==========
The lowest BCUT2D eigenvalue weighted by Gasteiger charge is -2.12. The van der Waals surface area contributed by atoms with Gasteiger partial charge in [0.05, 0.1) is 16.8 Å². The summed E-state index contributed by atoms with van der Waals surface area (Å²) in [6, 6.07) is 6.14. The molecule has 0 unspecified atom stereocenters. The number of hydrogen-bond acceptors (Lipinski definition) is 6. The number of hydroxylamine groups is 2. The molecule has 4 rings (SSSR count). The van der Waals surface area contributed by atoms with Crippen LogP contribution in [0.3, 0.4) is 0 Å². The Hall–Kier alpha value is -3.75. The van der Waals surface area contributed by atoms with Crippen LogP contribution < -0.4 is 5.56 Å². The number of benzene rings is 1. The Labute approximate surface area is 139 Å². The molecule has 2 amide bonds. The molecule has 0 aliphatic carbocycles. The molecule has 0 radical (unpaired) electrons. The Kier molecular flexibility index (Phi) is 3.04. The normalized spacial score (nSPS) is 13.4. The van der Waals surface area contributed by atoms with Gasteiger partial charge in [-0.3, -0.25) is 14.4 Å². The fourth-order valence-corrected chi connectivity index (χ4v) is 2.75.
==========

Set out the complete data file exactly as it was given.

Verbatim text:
The lowest BCUT2D eigenvalue weighted by Gasteiger charge is -2.12. The van der Waals surface area contributed by atoms with Gasteiger partial charge in [0.05, 0.1) is 16.8 Å². The summed E-state index contributed by atoms with van der Waals surface area (Å²) in [6, 6.07) is 6.14. The molecule has 0 unspecified atom stereocenters. The number of hydrogen-bond acceptors (Lipinski definition) is 6. The number of hydroxylamine groups is 2. The molecule has 4 rings (SSSR count). The van der Waals surface area contributed by atoms with Crippen LogP contribution in [0.3, 0.4) is 0 Å². The Hall–Kier alpha value is -3.75. The van der Waals surface area contributed by atoms with Crippen LogP contribution < -0.4 is 5.56 Å². The number of benzene rings is 1. The Labute approximate surface area is 139 Å². The molecule has 2 amide bonds. The molecule has 0 aliphatic carbocycles. The molecule has 0 radical (unpaired) electrons. The Kier molecular flexibility index (Phi) is 3.04. The normalized spacial score (nSPS) is 13.4. The van der Waals surface area contributed by atoms with Gasteiger partial charge in [-0.3, -0.25) is 14.4 Å². The fourth-order valence-corrected chi connectivity index (χ4v) is 2.75.